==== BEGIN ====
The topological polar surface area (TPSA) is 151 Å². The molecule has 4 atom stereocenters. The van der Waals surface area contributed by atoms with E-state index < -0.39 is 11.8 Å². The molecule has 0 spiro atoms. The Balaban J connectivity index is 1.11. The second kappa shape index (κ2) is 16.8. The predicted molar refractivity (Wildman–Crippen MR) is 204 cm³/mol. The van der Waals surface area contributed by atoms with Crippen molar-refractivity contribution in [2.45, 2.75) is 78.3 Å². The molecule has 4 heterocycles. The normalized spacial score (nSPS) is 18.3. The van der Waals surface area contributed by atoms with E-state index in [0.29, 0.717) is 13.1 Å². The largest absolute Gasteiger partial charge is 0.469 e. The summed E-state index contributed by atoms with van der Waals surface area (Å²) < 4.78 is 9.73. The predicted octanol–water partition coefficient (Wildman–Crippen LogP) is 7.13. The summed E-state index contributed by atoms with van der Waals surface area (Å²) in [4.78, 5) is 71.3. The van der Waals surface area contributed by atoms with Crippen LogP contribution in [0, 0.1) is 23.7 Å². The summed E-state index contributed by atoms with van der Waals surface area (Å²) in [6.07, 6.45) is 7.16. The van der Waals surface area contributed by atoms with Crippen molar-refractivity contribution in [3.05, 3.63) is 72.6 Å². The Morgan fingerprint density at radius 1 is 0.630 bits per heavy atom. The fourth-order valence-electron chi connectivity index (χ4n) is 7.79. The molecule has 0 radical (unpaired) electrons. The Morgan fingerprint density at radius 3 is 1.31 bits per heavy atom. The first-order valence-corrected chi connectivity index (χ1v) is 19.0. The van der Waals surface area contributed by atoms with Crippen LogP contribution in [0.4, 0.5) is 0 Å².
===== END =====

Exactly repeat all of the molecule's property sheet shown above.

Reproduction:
The topological polar surface area (TPSA) is 151 Å². The molecule has 4 atom stereocenters. The van der Waals surface area contributed by atoms with E-state index < -0.39 is 11.8 Å². The molecule has 0 spiro atoms. The Balaban J connectivity index is 1.11. The second kappa shape index (κ2) is 16.8. The predicted molar refractivity (Wildman–Crippen MR) is 204 cm³/mol. The van der Waals surface area contributed by atoms with Crippen molar-refractivity contribution in [2.45, 2.75) is 78.3 Å². The molecule has 4 heterocycles. The normalized spacial score (nSPS) is 18.3. The van der Waals surface area contributed by atoms with E-state index in [0.29, 0.717) is 13.1 Å². The largest absolute Gasteiger partial charge is 0.469 e. The summed E-state index contributed by atoms with van der Waals surface area (Å²) < 4.78 is 9.73. The predicted octanol–water partition coefficient (Wildman–Crippen LogP) is 7.13. The summed E-state index contributed by atoms with van der Waals surface area (Å²) in [4.78, 5) is 71.3. The van der Waals surface area contributed by atoms with Crippen LogP contribution in [0, 0.1) is 23.7 Å². The summed E-state index contributed by atoms with van der Waals surface area (Å²) in [6.07, 6.45) is 7.16. The van der Waals surface area contributed by atoms with Crippen molar-refractivity contribution in [3.05, 3.63) is 72.6 Å². The Morgan fingerprint density at radius 1 is 0.630 bits per heavy atom. The fourth-order valence-electron chi connectivity index (χ4n) is 7.79. The molecule has 0 radical (unpaired) electrons. The Morgan fingerprint density at radius 3 is 1.31 bits per heavy atom. The first-order valence-corrected chi connectivity index (χ1v) is 19.0. The van der Waals surface area contributed by atoms with Crippen LogP contribution in [0.4, 0.5) is 0 Å².